Domestic abuse includes any incident of threatening behaviour, violence or abuse. The abuse can be psychological, physical, social, financial, or emotional.
Domestic abuse can happen between two people who are or were intimate partners or family members, regardless of their gender or sexuality.
If you are in fear of a partner, ex-partner or member of your family, you might be experiencing domestic abuse.
Do they often...
• Call you names and make you feel bad about yourself?
• Make you afraid by threatening you or your children?
• Behave violently towards you?
• Stop you seeing your friends or family?
• Keep you without money?
• Harm you or make you feel you could be seriously harmed?
If the answer to some of these questions is yes you might be experiencing domestic abuse.
You can contact the Suffolk Domestic Abuse hotline on 0800 977 5690. The service is available to men and women over 16 years of age. They offer a wide range of services, advice and information. Ipswich Lighthouse Women’s Aid hotline 01473 228 270 also offers advice and assistance.
You can contact the National Domestic Violence Helpline on 0808 2000 247 if you're a woman experiencing domestic abuse. You can talk confidentially to someone about your situation and to find out what your options are.
If you are a man experiencing domestic abuse you can contact the Men's Advice Line on 0808 801 0327.
If you are in a same-sex relationship you can call the National LGBT Domestic Violence Helpline on 0800 999 5428.
Call the Samaritans on 08457 90 90 90 if you feel in despair and want someone to listen to you and provide emotional support.
Call the police on 999 if:
• Your personal safety is threatened
• You are at risk of assault or injury
• In an emergency
You can apply to our housing options team as a homeless person if you can't stay in your home.
The council has to give you advice about finding somewhere to live. Some people are entitled to emergency accommodation.
If the council has a duty to find you somewhere to live you will be asked to provide details of your situation. You may be asked for supporting evidence, which could include details and dates of incidents.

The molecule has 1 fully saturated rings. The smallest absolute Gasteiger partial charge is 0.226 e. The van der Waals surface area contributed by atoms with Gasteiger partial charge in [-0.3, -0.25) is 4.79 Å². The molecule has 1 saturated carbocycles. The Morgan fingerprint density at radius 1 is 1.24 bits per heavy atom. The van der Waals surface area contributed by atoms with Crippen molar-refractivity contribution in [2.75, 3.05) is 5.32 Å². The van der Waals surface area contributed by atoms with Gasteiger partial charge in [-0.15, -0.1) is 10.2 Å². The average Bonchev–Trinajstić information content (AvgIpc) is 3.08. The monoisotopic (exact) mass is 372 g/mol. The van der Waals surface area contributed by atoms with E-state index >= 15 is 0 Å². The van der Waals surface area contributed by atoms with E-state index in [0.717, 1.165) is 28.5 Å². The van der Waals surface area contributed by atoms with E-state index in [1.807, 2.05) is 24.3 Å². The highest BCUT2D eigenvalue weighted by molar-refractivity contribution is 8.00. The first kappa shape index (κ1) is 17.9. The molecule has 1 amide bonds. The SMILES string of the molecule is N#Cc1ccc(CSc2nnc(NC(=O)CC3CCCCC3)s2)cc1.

Don't make a decision to give up your home permanently until you have spoken to an adviser and considered all your options.
Women experiencing domestic abuse may be able to stay in a women's refuge.
Some refuges are specifically for women from certain backgrounds, such as Irish or Asian women.
Staff at refuges can give you advice about your situation.
Contact the National Domestic Violence Helpline on 0808 2000 247 for more information about refuges.
If you are man who has to leave home because of domestic abuse, you can make a homeless application to the council.
There is limited specialist housing for men experiencing domestic abuse.
If you or someone else in your family is being hurt at home, you may not be sure what you can do about it. Domestic abuse is not your fault and you won't get into trouble for telling someone about it.
The first thing is to tell someone else about what is happening to you. You can tell a teacher, a neighbour, a friend or a friend's parent.
You can call Childline on 0800 1111 for free. They won't tell anyone else you are calling unless you are in immediate danger. They can tell you about places where you can get help.
Find out more from The Hideout about children and young people and domestic abuse and violence.